7. Hello, I've been learning the colle bow technique. I have found that a positive side effect of this exercise has been that it has really helped me clean up my normal bowing in that it has helped/forced me to stop using my shoulder and upper arm to push and pull the bow around (a gross description of a bad habit of mine). Also, I don't know if its just me, but unless my bow grip is spot on, the colle movement just doesn't work - another positive. With colle, one initiates the bow movement with the fingers. I'm wondering if this part of the technique can/should be used for normal bowing. What muscles do you use to initiate a normal up or down bow - fingers, wrist, forearm, combination? Thanks, Bart - Adult Beginner
  8. I seem to "start" with a good bow grip like those pictured above, but after a few lines I notice my thumb likes to go straight.
  9. Anyone know why there isn't a For Sale section of Maestronet - for individuals to buy and sell thier own instruments?
  10. Hi, thanks for all the replies. I think part of the issue is that I'm only getting 1 lesson a week for 30 min. I spend about 10 min playing what I practiced the following week, then we spend 10min or so identifying/fixing problems then the rest of the time is spent going over what I'll be doing the next week. Add setup and teardown time there isn't alot of time left in the lessons to go over details like what we're discussing. Thanks again for all the input - it really is helpful. Bart
  11. OK, another example - what about the next song "Andantino" page 24. 3rd Line - 1st measure. I don't know any better, but it kinda looks like the most efficient way to handle those first 3 notes would be 1st finger on the E with 2nd & 3rd on the A. Or at this stage should I learn picking all 3 up and putting them down on the A. Am I making sense? Andy, I'm thinking from your previous comments it should be the latter no? Thanks in advance for the insight, Bart
  12. Gray - Thanks for the link Andy - Thanks very much for that overview. I'm not sure why my instructor wants me to do it this way. I'm sure you can understand though when I say "she's the boss". I will share your comments with her though at my next practice and see what she says. For now though I have to practice it the way she asked me to. The piece is already pretty challenging in other areas for me - especially the bowing with staccato and attack. I guess for now I'll try to get it as clean as possible without using the double press. I was woodshed'ing it last night and I was surprised how difficult it was to bow those eighth notes cleanly with some resemblance of separation between them. I couldn't get the bow to stop cleanly which resulted in lots of unpleasant screeching. Thanks, Bart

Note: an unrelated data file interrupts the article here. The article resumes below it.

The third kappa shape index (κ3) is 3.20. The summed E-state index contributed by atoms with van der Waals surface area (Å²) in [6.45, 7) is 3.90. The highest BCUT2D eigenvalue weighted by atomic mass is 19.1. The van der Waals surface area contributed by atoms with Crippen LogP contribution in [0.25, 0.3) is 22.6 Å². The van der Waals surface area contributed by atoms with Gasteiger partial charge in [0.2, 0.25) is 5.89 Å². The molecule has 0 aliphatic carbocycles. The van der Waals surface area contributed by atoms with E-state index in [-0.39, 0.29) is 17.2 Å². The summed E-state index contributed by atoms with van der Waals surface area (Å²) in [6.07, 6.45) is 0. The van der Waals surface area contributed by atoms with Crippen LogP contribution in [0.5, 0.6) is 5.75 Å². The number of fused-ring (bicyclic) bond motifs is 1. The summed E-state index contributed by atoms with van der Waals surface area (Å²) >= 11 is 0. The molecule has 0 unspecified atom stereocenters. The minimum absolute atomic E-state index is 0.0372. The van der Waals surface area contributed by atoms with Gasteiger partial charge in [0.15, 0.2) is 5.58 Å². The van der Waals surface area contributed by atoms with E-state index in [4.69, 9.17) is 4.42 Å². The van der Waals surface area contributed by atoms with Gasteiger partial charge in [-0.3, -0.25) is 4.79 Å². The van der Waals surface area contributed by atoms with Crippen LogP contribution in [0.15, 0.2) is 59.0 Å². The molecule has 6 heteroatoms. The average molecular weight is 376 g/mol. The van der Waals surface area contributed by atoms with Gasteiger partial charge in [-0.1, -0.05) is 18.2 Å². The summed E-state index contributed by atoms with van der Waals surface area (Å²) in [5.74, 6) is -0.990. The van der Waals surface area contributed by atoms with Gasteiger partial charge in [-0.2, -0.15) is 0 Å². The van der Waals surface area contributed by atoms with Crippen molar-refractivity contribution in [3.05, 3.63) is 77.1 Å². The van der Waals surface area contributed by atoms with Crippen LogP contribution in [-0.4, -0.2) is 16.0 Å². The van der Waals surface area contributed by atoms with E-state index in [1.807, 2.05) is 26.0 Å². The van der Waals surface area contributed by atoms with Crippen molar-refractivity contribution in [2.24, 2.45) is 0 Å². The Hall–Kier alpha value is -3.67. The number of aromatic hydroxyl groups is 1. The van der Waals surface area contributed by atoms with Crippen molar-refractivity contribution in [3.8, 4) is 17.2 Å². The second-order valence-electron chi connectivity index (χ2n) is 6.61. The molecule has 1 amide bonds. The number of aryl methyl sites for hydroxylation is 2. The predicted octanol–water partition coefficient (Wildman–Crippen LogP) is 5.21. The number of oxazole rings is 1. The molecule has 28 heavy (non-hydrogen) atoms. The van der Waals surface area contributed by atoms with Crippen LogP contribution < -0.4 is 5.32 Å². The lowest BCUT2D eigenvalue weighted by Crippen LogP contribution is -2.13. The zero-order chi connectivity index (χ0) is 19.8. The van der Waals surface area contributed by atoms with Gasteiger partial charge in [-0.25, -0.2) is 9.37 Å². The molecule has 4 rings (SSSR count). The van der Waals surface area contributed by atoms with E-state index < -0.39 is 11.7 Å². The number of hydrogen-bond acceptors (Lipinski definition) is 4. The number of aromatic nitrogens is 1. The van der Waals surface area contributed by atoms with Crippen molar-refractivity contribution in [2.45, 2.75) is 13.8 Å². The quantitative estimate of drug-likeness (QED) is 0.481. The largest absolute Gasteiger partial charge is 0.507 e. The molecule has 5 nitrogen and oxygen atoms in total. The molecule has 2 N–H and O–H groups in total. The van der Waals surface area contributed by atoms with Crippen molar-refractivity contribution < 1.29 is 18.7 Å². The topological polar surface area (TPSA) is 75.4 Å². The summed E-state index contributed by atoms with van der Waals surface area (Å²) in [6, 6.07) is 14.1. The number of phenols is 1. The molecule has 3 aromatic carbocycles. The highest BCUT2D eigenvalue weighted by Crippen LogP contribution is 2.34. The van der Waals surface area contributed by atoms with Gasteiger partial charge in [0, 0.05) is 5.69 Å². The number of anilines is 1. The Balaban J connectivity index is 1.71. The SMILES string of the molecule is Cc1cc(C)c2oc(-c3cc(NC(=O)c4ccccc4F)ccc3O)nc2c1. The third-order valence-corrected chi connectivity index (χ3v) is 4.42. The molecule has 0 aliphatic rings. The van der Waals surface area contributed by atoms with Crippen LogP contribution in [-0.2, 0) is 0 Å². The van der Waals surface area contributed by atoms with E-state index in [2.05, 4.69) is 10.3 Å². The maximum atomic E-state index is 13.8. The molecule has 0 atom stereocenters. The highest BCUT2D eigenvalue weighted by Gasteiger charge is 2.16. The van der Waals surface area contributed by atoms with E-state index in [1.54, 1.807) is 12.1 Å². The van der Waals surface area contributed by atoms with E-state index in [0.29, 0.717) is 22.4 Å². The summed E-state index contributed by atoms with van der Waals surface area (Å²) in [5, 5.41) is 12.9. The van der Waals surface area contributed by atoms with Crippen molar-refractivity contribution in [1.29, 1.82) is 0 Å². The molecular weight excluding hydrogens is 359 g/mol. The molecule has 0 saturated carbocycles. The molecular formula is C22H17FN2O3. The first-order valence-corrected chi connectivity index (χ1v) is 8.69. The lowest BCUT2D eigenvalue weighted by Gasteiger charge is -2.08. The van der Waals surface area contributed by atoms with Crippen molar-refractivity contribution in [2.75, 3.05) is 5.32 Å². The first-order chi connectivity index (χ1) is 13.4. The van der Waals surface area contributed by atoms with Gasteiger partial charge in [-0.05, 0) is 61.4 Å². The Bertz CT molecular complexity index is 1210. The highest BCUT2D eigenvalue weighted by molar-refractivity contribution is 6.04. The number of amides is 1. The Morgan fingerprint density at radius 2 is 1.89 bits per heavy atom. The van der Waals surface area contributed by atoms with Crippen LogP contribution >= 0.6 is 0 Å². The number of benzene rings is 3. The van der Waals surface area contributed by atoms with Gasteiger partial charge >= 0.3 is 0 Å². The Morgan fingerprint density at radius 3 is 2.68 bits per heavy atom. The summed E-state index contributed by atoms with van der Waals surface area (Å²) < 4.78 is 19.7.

13. Hello - I just started working on Allegretto in the Suzuki 1 book. My instructor replaced many of the Open A's with a 4th finger A on the D string. That means on several measures I have to go from 4th finger A to B on the A string. Should I try to learn this by pressing both the D and the A down simultaneously? (Sorry - bet there is a term for this) - or should I just finger it normally? Hope this makes sense - Thanks, Bart
  14. I'm a 37yo who just picked up the violin a couple of months ago. I was absolutley floored by the expense presented by two of the local Luthiers here where I live to setup my instrument. The first gentalman politely quoted me $400 for a whole list of items and told me to come back in 2 months because he didn't have time for "repair work". On top of things, he couldn't recommend a shop in my entire state that might be able to complete the job. I've had two professional players (not luthiers) evalulate my instrument since and they both told me that this is not unusual and that most of those "repairs" could probably be justified as best case with measurements, but were for the most part unnecessary for my level of playing. The things that I was told I needed was: - finger board planed - Nut shaved - New Bridge - Something else (maybe pegs) Is $400 steep for this amount of work? I did the research and shaved the nut myself. It took me about an hour going really slow. I'm planning on learning how to do as much of this stuff on my own if I can. 20% consignment seems in line with other things, I don't see that as being excessive but I'm baffled at the repair rates for these things. Perhaps I will understand better with more exposure. Best Reguards, Bart